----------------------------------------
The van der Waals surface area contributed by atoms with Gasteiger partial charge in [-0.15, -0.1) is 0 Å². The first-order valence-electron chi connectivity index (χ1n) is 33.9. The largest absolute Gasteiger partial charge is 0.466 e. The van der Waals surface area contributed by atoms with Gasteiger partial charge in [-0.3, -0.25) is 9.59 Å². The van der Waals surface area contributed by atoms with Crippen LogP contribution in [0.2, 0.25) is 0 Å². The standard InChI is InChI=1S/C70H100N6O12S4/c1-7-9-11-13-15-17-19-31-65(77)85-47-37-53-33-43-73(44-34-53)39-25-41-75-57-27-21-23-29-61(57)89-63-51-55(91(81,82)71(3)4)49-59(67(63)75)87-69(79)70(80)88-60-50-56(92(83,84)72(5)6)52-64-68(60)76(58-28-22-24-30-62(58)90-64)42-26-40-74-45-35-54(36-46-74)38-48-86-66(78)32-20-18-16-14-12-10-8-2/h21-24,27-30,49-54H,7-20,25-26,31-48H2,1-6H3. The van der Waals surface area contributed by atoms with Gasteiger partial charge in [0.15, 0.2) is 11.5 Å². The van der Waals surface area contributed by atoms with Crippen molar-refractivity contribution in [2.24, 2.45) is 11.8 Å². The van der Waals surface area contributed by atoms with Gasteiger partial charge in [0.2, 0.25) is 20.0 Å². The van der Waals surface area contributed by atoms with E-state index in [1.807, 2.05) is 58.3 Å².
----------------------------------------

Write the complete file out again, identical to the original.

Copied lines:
The van der Waals surface area contributed by atoms with Gasteiger partial charge in [-0.15, -0.1) is 0 Å². The first-order valence-electron chi connectivity index (χ1n) is 33.9. The largest absolute Gasteiger partial charge is 0.466 e. The van der Waals surface area contributed by atoms with Gasteiger partial charge in [-0.3, -0.25) is 9.59 Å². The van der Waals surface area contributed by atoms with Crippen LogP contribution in [0.2, 0.25) is 0 Å². The standard InChI is InChI=1S/C70H100N6O12S4/c1-7-9-11-13-15-17-19-31-65(77)85-47-37-53-33-43-73(44-34-53)39-25-41-75-57-27-21-23-29-61(57)89-63-51-55(91(81,82)71(3)4)49-59(67(63)75)87-69(79)70(80)88-60-50-56(92(83,84)72(5)6)52-64-68(60)76(58-28-22-24-30-62(58)90-64)42-26-40-74-45-35-54(36-46-74)38-48-86-66(78)32-20-18-16-14-12-10-8-2/h21-24,27-30,49-54H,7-20,25-26,31-48H2,1-6H3. The van der Waals surface area contributed by atoms with Gasteiger partial charge in [0.15, 0.2) is 11.5 Å². The van der Waals surface area contributed by atoms with Crippen molar-refractivity contribution in [2.24, 2.45) is 11.8 Å². The van der Waals surface area contributed by atoms with Gasteiger partial charge in [0.2, 0.25) is 20.0 Å². The van der Waals surface area contributed by atoms with E-state index in [1.807, 2.05) is 58.3 Å².